2. Carefully consider staffing at all levels. Take a good look at your management teams at all levels. Ensure you have a mix of experts in the right specialties, so that you have people who concentrate on specific aspects of the medical group. Someone who understands the operations in physician offices and can work to optimize operations and efficiencies and is committed to reducing costs is a must-have, as well as someone with a good grasp on financials who can be critically important to monitoring the health of the business side.
  3. Optimize clinicians at the top of their licensure. Your office administrators need to have the same quality and dedication as your senior management team — it’s important that your office administrators are talented, smart people who can not only work the financials in the office, but also assist the physicians to make sure they can do their jobs well. Optimize clinicians at the top level of their licensure to allow them to be as effective as possible — consider the full capabilities of your nurses, aids, P.A.s, nurse practitioners, etc.  Take a careful look at how you generate productivity in the office, properly using that mid-level to enhance the ability of the physicians to see more acute patients and those patients who need more time.
  4. Understand your role in the community. Know how your group fits into an ACO within the confines of your region and how you can work even with your competitors to help manage the health of the population. A naive health system is one that thinks it can do it all by itself, and that’s simply not true. All of the tools of the community have to come together to accomplish this, and you need to have good relationships with all of them. Know your part in making sure that the patient gets what they need. Keep your eyes open to opportunities to be creative in how you treat the health of the people in your area and what your role can be in that process.
  5. Learn how social media and online access fit into your marketing and operations strategy. How do you use social media to move your services forward? How do you manage all those social networks and who keeps up with them on a day-to-day, or hour-to-hour basis? Who is going to ensure you respond appropriately to questions, comments and messages? Smart organizations are taking a careful look at how to employ everything from social media to patient portals to connect with their patients and help them to be an active advocate for their own health. Dedicating professionals to the management of these initiatives is imperative.

Is becoming accountable care capable on your organization’s agenda?  Get started today with a call to the JHD Group.

How Much for That Physician?

Note: This is the first in a two-part series on improving profitability from the JHD Group.  Need to know how to implement these ideas?  Get started with a complimentary conversation today.

How Much for That Physician?

What does a physician cost a hospital organization per year?  Typical thinking has it somewhere between $100,000 and $200,000 per physician per year.  But it’s just that kind of “typical thinking” that has healthcare systems losing money each year. Rather than focusing on cost, smart organizations are looking at long-term value with methods that support, enrich, and enable physicians to be a profitable piece of your business.

One organization decided that it was done losing money in its large physician group and, in a period of two years, went from a loss to a profit. This physician network was completely able to reverse its group’s losses and generate a profit for the 243-member physician organization, now positioning itself as “Accountable Care Capable.”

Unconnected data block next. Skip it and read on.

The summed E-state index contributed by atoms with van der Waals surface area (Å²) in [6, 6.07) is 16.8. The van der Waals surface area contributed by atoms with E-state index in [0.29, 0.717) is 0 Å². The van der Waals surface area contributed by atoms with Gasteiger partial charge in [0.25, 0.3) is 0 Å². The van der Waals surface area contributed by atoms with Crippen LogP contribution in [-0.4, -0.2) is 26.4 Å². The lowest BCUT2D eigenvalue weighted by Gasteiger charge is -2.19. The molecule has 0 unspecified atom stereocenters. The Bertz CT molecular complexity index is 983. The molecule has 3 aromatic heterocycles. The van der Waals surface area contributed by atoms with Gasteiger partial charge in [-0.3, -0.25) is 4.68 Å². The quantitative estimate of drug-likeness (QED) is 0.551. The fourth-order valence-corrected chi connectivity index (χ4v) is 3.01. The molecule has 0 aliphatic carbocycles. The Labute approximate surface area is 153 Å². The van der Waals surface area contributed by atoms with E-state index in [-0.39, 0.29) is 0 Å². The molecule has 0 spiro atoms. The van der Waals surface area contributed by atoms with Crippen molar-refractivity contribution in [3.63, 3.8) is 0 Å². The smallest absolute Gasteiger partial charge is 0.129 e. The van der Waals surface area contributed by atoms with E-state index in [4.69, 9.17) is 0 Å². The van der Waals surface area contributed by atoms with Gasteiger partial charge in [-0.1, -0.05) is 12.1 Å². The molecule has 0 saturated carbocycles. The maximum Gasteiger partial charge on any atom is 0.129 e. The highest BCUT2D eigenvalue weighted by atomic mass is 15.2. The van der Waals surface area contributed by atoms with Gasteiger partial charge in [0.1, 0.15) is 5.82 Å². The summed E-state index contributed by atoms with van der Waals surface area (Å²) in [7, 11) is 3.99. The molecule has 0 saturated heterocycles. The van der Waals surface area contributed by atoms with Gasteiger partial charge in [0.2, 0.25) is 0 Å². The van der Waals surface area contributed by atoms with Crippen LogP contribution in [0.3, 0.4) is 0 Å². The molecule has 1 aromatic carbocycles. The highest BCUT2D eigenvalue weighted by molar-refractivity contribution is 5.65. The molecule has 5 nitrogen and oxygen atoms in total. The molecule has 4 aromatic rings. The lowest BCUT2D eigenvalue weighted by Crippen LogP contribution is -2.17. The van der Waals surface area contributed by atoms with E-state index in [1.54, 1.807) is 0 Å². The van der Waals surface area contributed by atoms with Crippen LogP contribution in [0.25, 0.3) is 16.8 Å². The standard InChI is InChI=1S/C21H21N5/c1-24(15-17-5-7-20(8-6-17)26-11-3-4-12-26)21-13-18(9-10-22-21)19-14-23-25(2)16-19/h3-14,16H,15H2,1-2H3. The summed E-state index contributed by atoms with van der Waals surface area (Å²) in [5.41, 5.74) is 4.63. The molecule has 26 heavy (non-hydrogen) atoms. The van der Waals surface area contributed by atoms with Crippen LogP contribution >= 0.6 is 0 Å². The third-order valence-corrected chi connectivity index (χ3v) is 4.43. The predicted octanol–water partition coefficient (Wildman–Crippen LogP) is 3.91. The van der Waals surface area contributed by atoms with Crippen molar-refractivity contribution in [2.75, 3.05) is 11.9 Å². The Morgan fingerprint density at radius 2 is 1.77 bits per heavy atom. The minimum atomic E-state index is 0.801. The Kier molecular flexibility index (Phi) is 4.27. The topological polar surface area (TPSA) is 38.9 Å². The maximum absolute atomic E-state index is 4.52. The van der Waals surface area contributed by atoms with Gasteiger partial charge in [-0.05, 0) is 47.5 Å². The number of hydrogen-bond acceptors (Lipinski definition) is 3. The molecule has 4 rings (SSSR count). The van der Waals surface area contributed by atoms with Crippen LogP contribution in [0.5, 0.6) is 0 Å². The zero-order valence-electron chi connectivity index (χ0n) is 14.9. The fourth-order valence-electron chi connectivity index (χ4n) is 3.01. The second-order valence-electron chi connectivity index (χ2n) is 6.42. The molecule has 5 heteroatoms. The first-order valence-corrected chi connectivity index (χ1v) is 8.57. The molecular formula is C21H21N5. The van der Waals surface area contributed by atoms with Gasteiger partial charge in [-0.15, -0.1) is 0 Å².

How did this happen? Is it the kind of change you need to substantially improve profitability and operational effectiveness for your own healthcare organization?  Here is a prescription for long-term health that starts with steps any organization can take to go from seeing red to being in the black.  To start making change for your group, consider these tips:

Physician healthcare1. Take a picture.  Get a good look at your organization. Take a high assessment of the physician group — look at the financial piece and familiarize yourself with the methodology for compensating physicians. Ask yourself these questions: does it meet fair market value, is it incentive-driven so docs have skin in the game?, or are they just getting a salary.  Is there pressure on them to perform? If you’re creating an environment for physicians to focus on patient care, the expectation should be that they can do that as well as they can. 

2. Create a system of equality and transparency. Physicians have to feel like they’re being treated fairly, with ethics and integrity across the group.  Apply the same rules to everybody. For example, in regards to compensation, pay the physicians fair market value for his or her specialty. While different models can exist within the same compensation plan, special deals should not be created to recruit specific specialties. Showing favoritism toward one immediately creates tension with others — and you want all specialties to be as invested in your business as you are.

3. Carefully evaluate additions to your system. If you are considering acquiring an established practice, you really need to evaluate that practice on several fronts: How many more years do those physicians want to practice? How many patients will they be bringing with them? What is that physician’s future plans for growth? Does that physician fit well within the established group’s dynamic? Things like this need to be considered before making decisions around adding to your system.

4. Communicate, communicate, communicate. From compensation plans to growth strategies to policies and procedures, you simply can not over-communicate to physicians. Operate on the assumption that the message has not been heard by everybody, and continue communicating. Remember that they are not only on the front lines of your business, seeing patients, but are also an important part of your business’s overall strategy.